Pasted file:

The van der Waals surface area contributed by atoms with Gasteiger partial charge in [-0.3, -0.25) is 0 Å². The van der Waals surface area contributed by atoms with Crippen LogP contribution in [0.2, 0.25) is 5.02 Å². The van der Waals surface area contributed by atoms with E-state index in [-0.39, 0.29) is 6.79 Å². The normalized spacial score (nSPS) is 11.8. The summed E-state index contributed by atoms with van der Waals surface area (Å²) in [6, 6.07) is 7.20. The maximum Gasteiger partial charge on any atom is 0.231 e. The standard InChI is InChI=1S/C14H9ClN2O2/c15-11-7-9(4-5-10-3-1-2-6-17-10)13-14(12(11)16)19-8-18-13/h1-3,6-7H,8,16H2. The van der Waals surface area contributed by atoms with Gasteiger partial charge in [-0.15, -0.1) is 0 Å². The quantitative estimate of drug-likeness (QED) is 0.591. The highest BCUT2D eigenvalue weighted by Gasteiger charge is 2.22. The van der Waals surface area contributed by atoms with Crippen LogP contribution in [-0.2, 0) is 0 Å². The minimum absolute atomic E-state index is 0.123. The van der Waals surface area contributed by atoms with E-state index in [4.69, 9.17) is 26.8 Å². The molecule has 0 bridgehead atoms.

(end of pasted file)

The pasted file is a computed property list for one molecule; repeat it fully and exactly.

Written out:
The van der Waals surface area contributed by atoms with Gasteiger partial charge in [-0.3, -0.25) is 0 Å². The van der Waals surface area contributed by atoms with Crippen LogP contribution in [0.2, 0.25) is 5.02 Å². The van der Waals surface area contributed by atoms with E-state index in [-0.39, 0.29) is 6.79 Å². The normalized spacial score (nSPS) is 11.8. The summed E-state index contributed by atoms with van der Waals surface area (Å²) in [6, 6.07) is 7.20. The maximum Gasteiger partial charge on any atom is 0.231 e. The standard InChI is InChI=1S/C14H9ClN2O2/c15-11-7-9(4-5-10-3-1-2-6-17-10)13-14(12(11)16)19-8-18-13/h1-3,6-7H,8,16H2. The van der Waals surface area contributed by atoms with Gasteiger partial charge in [-0.15, -0.1) is 0 Å². The quantitative estimate of drug-likeness (QED) is 0.591. The highest BCUT2D eigenvalue weighted by Gasteiger charge is 2.22. The van der Waals surface area contributed by atoms with Crippen LogP contribution in [-0.2, 0) is 0 Å². The minimum absolute atomic E-state index is 0.123. The van der Waals surface area contributed by atoms with E-state index in [4.69, 9.17) is 26.8 Å². The molecule has 0 bridgehead atoms.